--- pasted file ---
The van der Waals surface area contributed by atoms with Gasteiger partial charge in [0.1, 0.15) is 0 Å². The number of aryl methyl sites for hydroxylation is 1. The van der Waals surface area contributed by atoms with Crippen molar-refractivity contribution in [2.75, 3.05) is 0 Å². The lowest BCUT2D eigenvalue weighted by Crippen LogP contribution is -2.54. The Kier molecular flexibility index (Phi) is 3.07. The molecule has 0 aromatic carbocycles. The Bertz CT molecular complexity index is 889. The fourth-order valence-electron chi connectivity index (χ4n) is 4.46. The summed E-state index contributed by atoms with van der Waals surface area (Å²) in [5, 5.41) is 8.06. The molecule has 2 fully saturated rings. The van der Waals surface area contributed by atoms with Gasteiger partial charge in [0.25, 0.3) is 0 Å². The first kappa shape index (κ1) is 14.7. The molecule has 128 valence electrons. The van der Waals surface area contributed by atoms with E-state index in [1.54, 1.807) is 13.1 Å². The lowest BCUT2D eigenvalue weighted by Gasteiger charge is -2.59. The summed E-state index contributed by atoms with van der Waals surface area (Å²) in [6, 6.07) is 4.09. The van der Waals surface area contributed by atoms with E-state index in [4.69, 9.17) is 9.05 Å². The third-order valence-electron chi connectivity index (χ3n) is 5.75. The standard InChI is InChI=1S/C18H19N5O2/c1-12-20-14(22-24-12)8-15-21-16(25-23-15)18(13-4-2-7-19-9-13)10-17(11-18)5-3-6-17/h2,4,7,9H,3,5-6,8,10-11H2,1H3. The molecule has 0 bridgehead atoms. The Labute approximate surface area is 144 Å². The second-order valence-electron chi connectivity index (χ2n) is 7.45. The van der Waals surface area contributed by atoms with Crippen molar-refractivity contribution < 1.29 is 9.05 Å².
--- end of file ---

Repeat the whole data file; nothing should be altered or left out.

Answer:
The van der Waals surface area contributed by atoms with Gasteiger partial charge in [0.1, 0.15) is 0 Å². The number of aryl methyl sites for hydroxylation is 1. The van der Waals surface area contributed by atoms with Crippen molar-refractivity contribution in [2.75, 3.05) is 0 Å². The lowest BCUT2D eigenvalue weighted by Crippen LogP contribution is -2.54. The Kier molecular flexibility index (Phi) is 3.07. The molecule has 0 aromatic carbocycles. The Bertz CT molecular complexity index is 889. The fourth-order valence-electron chi connectivity index (χ4n) is 4.46. The summed E-state index contributed by atoms with van der Waals surface area (Å²) in [5, 5.41) is 8.06. The molecule has 2 fully saturated rings. The van der Waals surface area contributed by atoms with Gasteiger partial charge in [0.25, 0.3) is 0 Å². The first kappa shape index (κ1) is 14.7. The molecule has 128 valence electrons. The van der Waals surface area contributed by atoms with E-state index in [1.54, 1.807) is 13.1 Å². The lowest BCUT2D eigenvalue weighted by Gasteiger charge is -2.59. The summed E-state index contributed by atoms with van der Waals surface area (Å²) in [6, 6.07) is 4.09. The van der Waals surface area contributed by atoms with E-state index in [4.69, 9.17) is 9.05 Å². The third-order valence-electron chi connectivity index (χ3n) is 5.75. The standard InChI is InChI=1S/C18H19N5O2/c1-12-20-14(22-24-12)8-15-21-16(25-23-15)18(13-4-2-7-19-9-13)10-17(11-18)5-3-6-17/h2,4,7,9H,3,5-6,8,10-11H2,1H3. The molecule has 0 bridgehead atoms. The Labute approximate surface area is 144 Å². The second-order valence-electron chi connectivity index (χ2n) is 7.45. The van der Waals surface area contributed by atoms with Crippen molar-refractivity contribution < 1.29 is 9.05 Å².